I think they also say that if your expenses (or income) fluctuate from month to month, you should take the average over a year. So if you spend $1200 once a year on vacation, that’s $100/month toward wants. For expenses that are less frequent than that (like replacing your furnace), I’m not sure what (if anything) they say to do. But again, I don’t think the book is really aimed at people who are thinking far enough ahead to be saving up to replace their furnace.

  46. reulte says:

    Jackie – Was I #25? I use my saving as a buffer; I don’t really count it in my (very vague) budget. For instances, about a month ago I realized that I hadn’t done anything in my savings for a about a year and it had about $17K in it – which I consider too much to have in a low-earning savings account. Contemplating the upcoming holidays and a fairly large amount I had just put on my credit card, I decided to remove $14K into the retirement funds and keep the $3,000 in the savings – $1,000 for the holidays (gifts & travel), $1,000 for 2 yearly passes to Disneyworld (Florida resident) and $1,000 because that’s the minimum I keep there. Still, this has very little to do with my monthly budgeting which comes out of my salary. Simply by habit, experience and automatic deduction, I set my accounts up so that I have enough money every month and I don’t have to watch my daily or monthly spending very closely. When something changes drastically (ie – I move overseas or get a raise), I go though and make sure to compensate for the differences that will cause.

  47. Amanda says:

    @ 23 I agree!

    People need to learn to think that way in general. We were approved for a 400,000 mortgage. No way we can afford that but I think most people believe their lenders are telling them the amount they can afford. People don’t know how to do much math and I think this example 50/30/20 might help.

    When I first heard this example the budget I was using happened to be 50/20/30 and I felt quite comfortable w our entertainment & travel.

  48. Rather than setting yourself goals based on percentages, I owuld rather approach the problem like a bull in a china shop, so to speak.

    If you’re in debt, then your wants should be real close to 0% of your budget–until you get out of debt.

    Then, you can adjust it upwards.

    If you set yourself to a budget based on percentages, I think you’re liable to give up some progress you could make towards paying down your debt.

  49. Johanna says:

    @David: The problem with simply trying to set your wants “real close to 0%” is that it makes it more likely that you’ll give up. Maybe there are some people who can go for months on end without spending so much as 50 cents on a candy bar, but most people cannot, and asking them to try is asking too much.

    If you really want to go all-out in attacking your debts, at least give yourself 10% or 5% or 2% to spend on fun stuff. If you don’t like percents, make it $200/month or $50/month or some other amount. Whatever it is, give yourself permission to spend that money however you want without feeling guilty that you’re taking money away that you “should” be using to pay your debts.

    The psychological difference between “I will go to the movies (or whatever fun thing you enjoy) once a month” and “I will go to the movies never” (or “as little as possible”) is huge. And a big part of Warren and Tyagi’s point is that when you set clear boundaries, and give yourself the freedom to do whatever you want within those boundaries, it’s a lot better for your well-being than if you have no boundaries.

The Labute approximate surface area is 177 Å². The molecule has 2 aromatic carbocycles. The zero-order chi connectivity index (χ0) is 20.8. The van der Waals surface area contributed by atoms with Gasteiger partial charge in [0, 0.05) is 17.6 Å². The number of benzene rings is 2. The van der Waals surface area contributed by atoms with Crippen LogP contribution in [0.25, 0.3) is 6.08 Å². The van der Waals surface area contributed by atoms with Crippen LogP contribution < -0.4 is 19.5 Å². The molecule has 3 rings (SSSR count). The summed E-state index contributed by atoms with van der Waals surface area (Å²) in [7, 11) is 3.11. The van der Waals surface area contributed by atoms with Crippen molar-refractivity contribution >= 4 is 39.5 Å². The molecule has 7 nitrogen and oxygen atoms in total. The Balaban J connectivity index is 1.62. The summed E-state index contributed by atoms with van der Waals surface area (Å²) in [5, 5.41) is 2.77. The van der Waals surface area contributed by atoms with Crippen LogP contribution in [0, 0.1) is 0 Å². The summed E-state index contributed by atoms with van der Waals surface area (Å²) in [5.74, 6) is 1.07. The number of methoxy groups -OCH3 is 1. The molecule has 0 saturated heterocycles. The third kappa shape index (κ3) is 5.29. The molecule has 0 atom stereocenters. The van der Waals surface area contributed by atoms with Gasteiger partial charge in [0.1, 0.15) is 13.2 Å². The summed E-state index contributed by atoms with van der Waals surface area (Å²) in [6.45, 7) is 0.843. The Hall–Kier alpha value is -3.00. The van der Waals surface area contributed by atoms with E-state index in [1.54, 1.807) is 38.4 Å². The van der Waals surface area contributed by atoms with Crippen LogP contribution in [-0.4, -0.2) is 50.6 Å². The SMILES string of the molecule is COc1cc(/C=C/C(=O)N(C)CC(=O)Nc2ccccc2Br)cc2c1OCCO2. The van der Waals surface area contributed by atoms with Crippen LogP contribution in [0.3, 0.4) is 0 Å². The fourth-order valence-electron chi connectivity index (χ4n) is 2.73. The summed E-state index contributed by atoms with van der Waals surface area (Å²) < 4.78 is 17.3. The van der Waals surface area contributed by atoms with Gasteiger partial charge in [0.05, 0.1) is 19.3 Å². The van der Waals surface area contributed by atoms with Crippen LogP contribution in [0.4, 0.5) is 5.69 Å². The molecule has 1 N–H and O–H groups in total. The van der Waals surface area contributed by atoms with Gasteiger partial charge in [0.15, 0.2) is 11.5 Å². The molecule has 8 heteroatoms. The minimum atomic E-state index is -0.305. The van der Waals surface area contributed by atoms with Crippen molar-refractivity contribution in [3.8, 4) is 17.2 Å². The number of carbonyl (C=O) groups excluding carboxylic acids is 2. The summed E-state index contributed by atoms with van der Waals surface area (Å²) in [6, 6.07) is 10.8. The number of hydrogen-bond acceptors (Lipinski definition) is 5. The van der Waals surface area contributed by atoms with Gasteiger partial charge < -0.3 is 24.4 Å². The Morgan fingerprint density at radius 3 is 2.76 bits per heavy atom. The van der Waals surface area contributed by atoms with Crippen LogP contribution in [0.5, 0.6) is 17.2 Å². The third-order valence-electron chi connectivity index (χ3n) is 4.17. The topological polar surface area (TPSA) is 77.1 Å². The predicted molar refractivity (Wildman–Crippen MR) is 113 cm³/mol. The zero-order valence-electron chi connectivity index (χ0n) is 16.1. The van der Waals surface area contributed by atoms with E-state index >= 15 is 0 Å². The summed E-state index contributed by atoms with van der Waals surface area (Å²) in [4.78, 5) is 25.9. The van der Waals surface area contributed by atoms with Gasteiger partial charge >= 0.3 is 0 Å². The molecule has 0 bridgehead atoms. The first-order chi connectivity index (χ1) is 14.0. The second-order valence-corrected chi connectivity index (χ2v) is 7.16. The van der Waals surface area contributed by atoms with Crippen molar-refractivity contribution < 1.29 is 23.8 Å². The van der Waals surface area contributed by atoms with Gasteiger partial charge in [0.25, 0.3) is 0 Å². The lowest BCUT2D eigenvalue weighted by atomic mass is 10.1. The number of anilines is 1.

And if spending 2% of your income on movie tickets makes *that* big a difference in how long it takes you to get out of debt, that must be because you’re just barely able to cover the interest on your debts, which means you’re in deep enough trouble that you might be better off declaring bankruptcy.

  50. Steve in W MA says:

    Okay, but if you can’t get to the point that you are saving 20% of your income for your long term needs (like retirement) before the time you are, say, 30, then you need to do something about it. That’s where having guidelines like 50/30/20 can be helpful.

    I think a more effective approach though is to determine the amount of money you’ll need in the future (say, for retirement or for the kids’ education) and put a plan in place NOW that, when followed, WILL meet those goals by the time they come due. Percentage plans like those described above are, in my view, an attempt to give general guidance to people when they haven’t done any real long term goalsetting. In that sense, they are useful. But they are not the last word.

    If you aren’t going to have enough for retirement at your current pace of saving, that’s EXACTLY the time to consider radical changes. And without setting those goals and making the right projections, you won’t be able to see if you need to make adjustments.

  51. Steve says:

    Your example household is exactly the type of situation this advice is aimed at. This household has too much house, too much car, and is spending too much on electricity and food. I know people with “required” expenses eating up 100+% of their after-tax income. There’s no way you can get ahead that way, you will tread water indefinitely – at best. The example household needs to cut expenses drastically, increase income, or both.

    I don’t dispute that there are people and households out there with so low of an income that they have their expenses cut to the minimum possible and it still takes up all their income. Your example is not one of those.

  52. Elden says:

    Interesting reading the blog to this point. I suggest that anyone honestly desiring a solution to their personal finance dilemma should visit DaveRamsey.com